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Need Your Help- Searching For A Statistic


For those with a Formal Dysautonomia Diagnosis  

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I'm searching for a statistic for the newsletter and would appreciate your help :P This poll is only for those of you with a formal dysautonomia diagnosis. By dysautonomia, I mean ANY autonomic dysfunction: POTS, NCS, NMH, VVS, etc.

Some here also have figured out the underlying cause for their dysautonomia, that is NOT the diagnosis I am referring to- just the dysautonomia. From the time symptoms presented themselves, and you actively sought answers, how long did it take to get diagnosed?

Thanks for your help!

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my case can't be answered in such a poll. In mid 80's started getting sick and missing work. Then had to get jobs working late hours in jobs. In 1986, told I had "Chronic Adult Mono" which was controlled with lots of sleep on weekends and crashing after work and maybe going out socially to hear music, ONE night a week.

Then this all progressed, into many variations in 1990. in 1991 I got Soc Sec for CFS (Chronic fatigue Syndrome) then I felt worse and had to change doctors 3 times to get a Autonomic dysfunction dx. I had a TTT in 1998 but months before that, my current doc "UNDERSTOOD" my gripe of "when I stand up I feel worse, when I lie down, I feel a little better".

My "CFS" specialist dissed that gripe and said the few pts he sent for TTT gave no answers...sigh. Don't get me wrong, he was kind and compassion for 8 yrs but NEVER investigated other things.

Thus I did not know how to answer the poll. 8 years after disability? Or 13 years when I started DRAGGING my rear end thru the work day and sleeping whenever I could?

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For many years I didn't have many symptoms, but in the 80s and 90s had sudden spells of tachycardia, and almost always panic attacks with being tachy. With this I had one bout of chronic fatigue for several months in 1990 but remained working. MVP was diagnosed in 1982. From 1982 to 1990 didn't have to take any medications. In 1990 the tachycardia came with a vengence, and I went on Inderal, but now take the generic propranolol. The propranolol contolled the tachycardia until Dec. 2000. My health crashed, and continued to crash. I found out in June 2001 I have POTS.

Actually I have been having symptoms for many years, but didn't seek consistant medical care until the crash in late 2000. So I guess you would say it took about 6 months from when symptoms got really bad--------but I had POTS for many years along with EDs I didn't know I had yet either. I used to have unexplained pain in my neck and feet for years, but it was never really investigated very far other then a simple x-ray. After looking through old records from the 90s, I found abnormal x-ray on me feet. One doctor told me that I had a compressed fracture in my neck through an open mouth x-ray.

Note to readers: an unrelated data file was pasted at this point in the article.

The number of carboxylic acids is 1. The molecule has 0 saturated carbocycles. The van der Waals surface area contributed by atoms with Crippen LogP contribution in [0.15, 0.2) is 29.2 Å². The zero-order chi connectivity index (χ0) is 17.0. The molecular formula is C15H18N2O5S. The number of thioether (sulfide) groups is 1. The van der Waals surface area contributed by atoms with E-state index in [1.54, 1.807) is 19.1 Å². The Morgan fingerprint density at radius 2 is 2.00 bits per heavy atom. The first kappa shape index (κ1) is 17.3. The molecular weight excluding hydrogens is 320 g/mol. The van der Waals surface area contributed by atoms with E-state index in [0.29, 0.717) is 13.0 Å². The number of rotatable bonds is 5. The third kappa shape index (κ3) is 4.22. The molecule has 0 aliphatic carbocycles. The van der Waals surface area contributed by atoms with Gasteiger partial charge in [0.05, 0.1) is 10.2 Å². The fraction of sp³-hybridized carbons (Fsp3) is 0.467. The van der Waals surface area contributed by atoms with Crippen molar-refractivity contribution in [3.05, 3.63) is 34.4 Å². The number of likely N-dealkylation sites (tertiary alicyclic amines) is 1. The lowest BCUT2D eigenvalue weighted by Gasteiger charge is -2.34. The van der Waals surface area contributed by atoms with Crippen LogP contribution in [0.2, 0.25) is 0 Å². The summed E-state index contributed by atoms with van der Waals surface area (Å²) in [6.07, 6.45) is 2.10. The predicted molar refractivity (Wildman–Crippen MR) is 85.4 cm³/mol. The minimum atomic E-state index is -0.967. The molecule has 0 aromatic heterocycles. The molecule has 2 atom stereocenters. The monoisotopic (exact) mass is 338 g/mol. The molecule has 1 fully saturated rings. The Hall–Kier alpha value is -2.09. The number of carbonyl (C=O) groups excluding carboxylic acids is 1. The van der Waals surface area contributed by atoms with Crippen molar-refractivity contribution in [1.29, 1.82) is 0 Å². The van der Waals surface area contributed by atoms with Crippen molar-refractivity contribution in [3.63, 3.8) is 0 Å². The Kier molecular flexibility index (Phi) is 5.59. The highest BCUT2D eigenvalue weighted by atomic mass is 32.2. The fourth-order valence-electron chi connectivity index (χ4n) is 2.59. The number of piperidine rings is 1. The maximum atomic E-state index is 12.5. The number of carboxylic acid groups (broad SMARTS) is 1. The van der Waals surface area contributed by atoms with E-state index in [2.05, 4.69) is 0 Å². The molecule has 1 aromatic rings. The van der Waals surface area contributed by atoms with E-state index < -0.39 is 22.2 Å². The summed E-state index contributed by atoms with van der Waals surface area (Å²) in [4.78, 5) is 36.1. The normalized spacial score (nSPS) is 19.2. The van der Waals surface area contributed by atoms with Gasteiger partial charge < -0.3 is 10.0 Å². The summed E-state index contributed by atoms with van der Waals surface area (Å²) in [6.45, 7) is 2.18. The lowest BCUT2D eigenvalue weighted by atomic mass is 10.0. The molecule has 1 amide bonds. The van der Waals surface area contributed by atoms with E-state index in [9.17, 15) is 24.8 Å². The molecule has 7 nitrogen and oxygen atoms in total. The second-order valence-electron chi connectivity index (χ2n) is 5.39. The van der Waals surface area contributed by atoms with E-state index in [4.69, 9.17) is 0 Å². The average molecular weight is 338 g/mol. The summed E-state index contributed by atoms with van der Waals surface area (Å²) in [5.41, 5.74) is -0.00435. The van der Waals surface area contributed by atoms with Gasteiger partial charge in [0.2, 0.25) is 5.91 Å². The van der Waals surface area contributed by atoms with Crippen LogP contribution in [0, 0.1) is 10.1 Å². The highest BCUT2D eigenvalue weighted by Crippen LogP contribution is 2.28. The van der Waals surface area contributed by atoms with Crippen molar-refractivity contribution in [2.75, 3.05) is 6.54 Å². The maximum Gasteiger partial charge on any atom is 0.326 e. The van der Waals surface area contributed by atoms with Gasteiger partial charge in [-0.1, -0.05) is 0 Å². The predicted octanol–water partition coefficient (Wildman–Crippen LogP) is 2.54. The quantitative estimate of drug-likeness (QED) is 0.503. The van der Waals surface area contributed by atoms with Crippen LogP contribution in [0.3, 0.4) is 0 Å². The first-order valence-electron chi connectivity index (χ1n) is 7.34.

I think a lot of us get used to pain, and other OI symptoms and have compensated for years, but we crash at some point, and were no longer able to "go it alone"------------------we start to look for relief and answers.

Maxine :0)

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My son saw 9 different doctors in less than 3 months and not one of them had a clue as to what was wrong with him. I found the diagnosis online, then got a referral to a specialist who gave him a TTT . We might still be looking for a diagnosis 2 years later if it wasn't for the Internet.

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Like the others, I've been symptomatic for most of my life. All my doctors dismissed it as something else: deconditioning, dehydration, new Mommy-syndrome, bored housewife syndrome...

From my biggest crash in August of 2007 it took 15 months for a "formal" dx of dysautonomia from Vanderbilt, since none of my doctors felt qualified to make that call.

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I feel guilty. I was diagnosed in about a month. My PCP referred me to a cardio within the first week. The cardio suspected OH right away, and it was another couple of weeks til the tilt test and got a diagnosis of POTS. Those weeks felt like an eternity...I can only imagine what others have gone through.

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I started going to doctors for the specific symptoms at age 19. Over the years I got diagnosed with symptoms (migraines, neuropathy, raynaud's, etc.) and was able to enter those into an Internet search engine. I found dysautonomia on the Internet and saw a specialist to get formally diagnosed at age 28. I saw 2 podiatrists, 3 rheumatologists, 2 vascular surgeons, 1 endocronologist, 1 ob/gyn, 2 neurologists, and then finally a 3rd neurologist that solved the puzzle.

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What an interesting thread. AND I was speaking with a friend about this this evening. It was such a horrible time. I got sick last Sept. but because they always took my hr sitting they thought it king of high...but alas..no help..altho I couldn't function. HR was 188 standing finally when someone got onto it!! I thought I was going crazy...TTT in March confirmed POTS. BUT now...do we have a fix please???? :P

I want to add tho that with Guillain Barre...even when I couldn't stand by myself or feel my feet...my PCP told me I was dehydrated. I insisted on going to the hospital...9 days later I was on life support..go figure ;)

Erika

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I was first sick at age 27 (not feeling well and fatigued) and got much worse at age 38 ( in the bed with nausea and dizziness, that did not get better for many years) and diagnosed age 43. Life as I knew it, ended April 11, 1987, in the middle of my exercise class. The room had been too hot for several days before I became very ill. So I count about 15 years.

Oh!! That brought back some tough memories. Love all of you, Mary

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I checked the less than 3 month box, but sometimes wonder if I had some of it before because I had always had a thirst issue and drank lots of water and had been diagnosed with fibromyalgia several years before, so I blamed the fatique on that. However, the extreme fatique and heart palpitations and tachycardia episodes started in June 2008 and I was diagnosed with pots by Sept. 2008 so I feel lucky in the sense I did not have to wait years to understand as many people do.

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i too had some of the symptoms since i was nine years old after a bout of gastroentiritis.

and throughout the years i had some symptoms worse than others although mostly bearable.